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Lugaid Riab nDerg ("the red-striped"), son of the three findemna, triplet sons of Eochu Feidlech, was, according to medieval Irish legend and historical tradition, a High King of Ireland.

Contents

Conception

He was conceived of incest. The night before the three findemna, Bres, Nár and Lothar, made war for the High Kingship against their father in the Battle of Druimm Criaich, their sister Clothru, concerned that her brothers could die without heirs, seduced all three of them, and a son, Lugaid, was conceived.[1] His epithet came from two red stripes around his neck and waist, dividing him into three: above the neck he resembled Nár; from the neck to the waist he resembled Bres; and from the waist down he resembled Lothar.[2] Incest features further in Lugaid's story: he slept with Clothru himself, conceiving Crimthann Nia Náir.[3]

Rise to power

The Lebor Gabála Érenn says he came to power after a five year interregnum following the death of Conaire Mór (six years according to the Annals of the Four Masters).[4] His foster-father, the Ulster hero Cúchulainn, split the Lia Fáil, the coronation stone at Tara which roared when the rightful king stood or sat on it, with his sword when it failed to roar under Lugaid. It never roared again except under Conn of the Hundred Battles.[5]

Marriage

His wife was Derbforgaill, a daughter of the king of Lochlann (Scandinavia), who had fallen in love with Cúchulainn from afar and come to Ireland with a handmaiden in the form of a pair of swans, linked by a golden chain, to seek him out. Cúchulainn and Lugaid were at Loch Cuan (Strangford Lough) and saw them fly past. Cúchulainn, at Lugaid's urging, shot a slingstone which hit Derbforgaill, penetrating her womb, and the two women fell on the beach in human form. Cúchulainn saved Derbforgaill's life by sucking the stone from her side, and she declared her love for him, but because he had sucked her side he could not marry her - evidently he had violated some geis or taboo. Instead he gave her to Lugaid. They married, and she bore him children.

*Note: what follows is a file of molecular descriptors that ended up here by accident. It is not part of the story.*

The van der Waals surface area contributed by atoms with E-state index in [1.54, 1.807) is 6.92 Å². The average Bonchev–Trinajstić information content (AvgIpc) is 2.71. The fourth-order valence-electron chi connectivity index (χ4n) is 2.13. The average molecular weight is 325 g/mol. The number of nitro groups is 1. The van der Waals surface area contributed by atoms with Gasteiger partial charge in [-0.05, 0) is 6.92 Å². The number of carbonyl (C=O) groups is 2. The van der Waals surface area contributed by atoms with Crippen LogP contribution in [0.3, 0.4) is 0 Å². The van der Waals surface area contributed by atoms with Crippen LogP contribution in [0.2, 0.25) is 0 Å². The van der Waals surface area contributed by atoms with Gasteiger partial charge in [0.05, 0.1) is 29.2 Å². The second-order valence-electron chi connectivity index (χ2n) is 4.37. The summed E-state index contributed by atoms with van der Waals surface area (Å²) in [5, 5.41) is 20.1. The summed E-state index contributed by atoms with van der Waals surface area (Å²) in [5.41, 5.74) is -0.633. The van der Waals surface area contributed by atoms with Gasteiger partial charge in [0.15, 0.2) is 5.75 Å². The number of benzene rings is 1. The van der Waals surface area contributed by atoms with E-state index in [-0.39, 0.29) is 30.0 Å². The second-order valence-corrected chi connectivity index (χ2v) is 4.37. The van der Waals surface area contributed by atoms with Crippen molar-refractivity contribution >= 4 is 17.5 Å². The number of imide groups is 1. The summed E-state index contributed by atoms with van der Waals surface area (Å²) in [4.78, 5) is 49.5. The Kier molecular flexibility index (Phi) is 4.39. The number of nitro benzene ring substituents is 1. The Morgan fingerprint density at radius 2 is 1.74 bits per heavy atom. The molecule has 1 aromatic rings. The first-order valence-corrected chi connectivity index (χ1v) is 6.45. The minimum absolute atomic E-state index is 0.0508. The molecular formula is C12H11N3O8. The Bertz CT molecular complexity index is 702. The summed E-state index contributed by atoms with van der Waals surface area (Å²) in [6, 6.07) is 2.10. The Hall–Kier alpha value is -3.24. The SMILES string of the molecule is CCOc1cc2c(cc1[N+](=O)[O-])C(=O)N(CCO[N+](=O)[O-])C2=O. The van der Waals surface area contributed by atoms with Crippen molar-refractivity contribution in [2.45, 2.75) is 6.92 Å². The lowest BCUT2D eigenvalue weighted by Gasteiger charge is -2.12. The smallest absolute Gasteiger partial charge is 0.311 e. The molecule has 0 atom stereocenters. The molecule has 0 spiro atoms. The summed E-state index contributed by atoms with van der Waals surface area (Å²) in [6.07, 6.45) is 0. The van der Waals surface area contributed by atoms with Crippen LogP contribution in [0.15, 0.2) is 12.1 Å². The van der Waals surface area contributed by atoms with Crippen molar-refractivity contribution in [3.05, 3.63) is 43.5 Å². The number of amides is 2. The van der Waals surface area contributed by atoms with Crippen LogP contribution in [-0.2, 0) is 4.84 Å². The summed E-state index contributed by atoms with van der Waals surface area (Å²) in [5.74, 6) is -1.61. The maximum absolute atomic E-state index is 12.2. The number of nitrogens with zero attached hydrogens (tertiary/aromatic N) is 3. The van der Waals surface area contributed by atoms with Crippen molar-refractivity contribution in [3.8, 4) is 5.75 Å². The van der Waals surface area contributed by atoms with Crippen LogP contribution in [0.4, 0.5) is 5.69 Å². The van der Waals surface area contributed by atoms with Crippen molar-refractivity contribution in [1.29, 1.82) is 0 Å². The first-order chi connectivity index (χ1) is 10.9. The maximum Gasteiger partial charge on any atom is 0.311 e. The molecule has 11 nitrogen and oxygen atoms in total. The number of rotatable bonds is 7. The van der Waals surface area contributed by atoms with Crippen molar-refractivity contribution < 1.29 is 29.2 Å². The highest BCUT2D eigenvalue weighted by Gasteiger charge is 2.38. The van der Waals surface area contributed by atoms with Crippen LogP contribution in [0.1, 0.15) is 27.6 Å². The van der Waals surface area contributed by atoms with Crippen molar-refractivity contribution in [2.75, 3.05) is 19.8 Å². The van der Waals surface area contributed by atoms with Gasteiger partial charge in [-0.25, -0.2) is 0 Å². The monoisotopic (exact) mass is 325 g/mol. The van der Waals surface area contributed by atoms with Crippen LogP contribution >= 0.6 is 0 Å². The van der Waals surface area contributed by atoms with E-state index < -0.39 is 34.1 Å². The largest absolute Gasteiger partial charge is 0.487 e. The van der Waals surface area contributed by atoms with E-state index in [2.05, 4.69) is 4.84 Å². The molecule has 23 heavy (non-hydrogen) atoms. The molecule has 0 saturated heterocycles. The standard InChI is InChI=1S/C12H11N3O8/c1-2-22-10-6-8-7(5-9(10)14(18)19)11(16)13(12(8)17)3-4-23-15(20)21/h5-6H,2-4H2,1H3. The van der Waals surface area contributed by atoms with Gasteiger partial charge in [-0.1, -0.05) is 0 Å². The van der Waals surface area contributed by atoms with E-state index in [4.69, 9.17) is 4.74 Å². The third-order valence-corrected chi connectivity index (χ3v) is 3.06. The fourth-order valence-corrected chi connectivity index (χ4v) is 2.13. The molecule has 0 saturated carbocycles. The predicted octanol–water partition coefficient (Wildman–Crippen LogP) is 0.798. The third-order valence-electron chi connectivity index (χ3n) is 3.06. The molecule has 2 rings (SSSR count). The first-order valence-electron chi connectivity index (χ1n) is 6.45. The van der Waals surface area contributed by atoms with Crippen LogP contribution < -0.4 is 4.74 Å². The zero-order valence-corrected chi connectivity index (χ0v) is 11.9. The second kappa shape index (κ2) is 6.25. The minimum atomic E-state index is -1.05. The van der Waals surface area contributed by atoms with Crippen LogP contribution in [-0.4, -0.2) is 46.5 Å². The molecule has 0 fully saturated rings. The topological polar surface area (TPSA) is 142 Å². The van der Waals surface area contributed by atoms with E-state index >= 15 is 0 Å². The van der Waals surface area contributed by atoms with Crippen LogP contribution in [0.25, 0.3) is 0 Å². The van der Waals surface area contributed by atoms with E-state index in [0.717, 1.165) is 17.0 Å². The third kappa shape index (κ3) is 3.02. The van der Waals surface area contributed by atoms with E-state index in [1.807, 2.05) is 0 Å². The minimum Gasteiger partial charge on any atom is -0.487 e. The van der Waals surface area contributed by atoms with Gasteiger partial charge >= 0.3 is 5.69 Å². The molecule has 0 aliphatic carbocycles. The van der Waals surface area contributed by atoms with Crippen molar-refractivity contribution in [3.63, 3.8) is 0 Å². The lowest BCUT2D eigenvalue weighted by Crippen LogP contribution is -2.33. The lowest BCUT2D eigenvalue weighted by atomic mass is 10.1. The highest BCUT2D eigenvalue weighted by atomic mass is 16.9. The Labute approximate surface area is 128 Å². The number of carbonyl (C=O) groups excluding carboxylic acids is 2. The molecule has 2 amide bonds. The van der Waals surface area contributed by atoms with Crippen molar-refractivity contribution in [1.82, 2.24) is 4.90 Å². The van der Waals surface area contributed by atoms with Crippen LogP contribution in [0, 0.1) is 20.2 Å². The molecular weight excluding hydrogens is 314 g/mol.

Deaths of Derbforgaill and Lugaid

One day in deep winter, the men of Ulster made pillars of snow, and the women competed to see who could urinate the deepest into the pillar and prove herself the most desirable to men. Derbforgaill's urine reached the ground, and the other women, out of jealousy, attacked and mutilated her, gouging out her eyes and cutting off her nose, ears, and hair. Lugaid noticed that the snow on the roof of her house had not melted, and realised she was close to death. He and Cúchulainn rushed to the house, but Derbforgaill died shortly after they arrived, and Lugaid died of grief. Cúchulainn avenged them by demolishing the house the women were inside, killing 150 of them.[6]

Lugaid's reign

He had ruled for twenty, twenty-five or twenty-six years. The Lebor Gabála synchronises his reign with that of the Roman emperor Claudius (AD 41-54). The chronology of Geoffrey Keating's Foras Feasa ar Éireann dates his reign to 33-13 BC,[7] that of the Annals of the Four Masters to 33-9 BC.

Preceded by
Conaire Mór
High King of Ireland
LGE 1st century AD
FFE 33-13 BC
AFM 33-9 BC
Succeeded by
Conchobar Abradruad

References

  1. ^ Joseph O'Neill (ed. & trans), "Cath Boinde", Ériu 2, 1905, pp. 173-185; Edward Gwynn (ed. & trans.), The Metrical Dindshenchas, Dublin Institute for Advanced Studies, 1906, Vol 4, Druimm Criaich Poem 13: Druimm Criach, pp. 43-57; Vernam Hull, (ed. & trans.), "Aided Meidbe: The Violent Death of Medb", Speculum v.13 issue 1, Jan 1938, pp. 52-61
  2. ^ Whitley Stokes (ed. & trans.), "Cóir Anmann", Irische Texte series 3 vol. 2, 1897, p. 22
  3. ^ R. A. Stewart Macalister (ed. & trans.), Lebor Gabála Érenn: The Book of the Taking of Ireland Part V, Irish Texts Society, 1956, p. 301-303
  4. ^ Annals of the Four Masters M5165-5191
  5. ^ Lebor Gabála Érenn §57
  6. ^ Carl Marstrander (ed. & trans.), "The Deaths of Lugaid and Derbforgaill", Ériu 5, 1911, pp. 201-218
  7. ^ Geoffrey Keating, Foras Feasa ar Éireann 1.37
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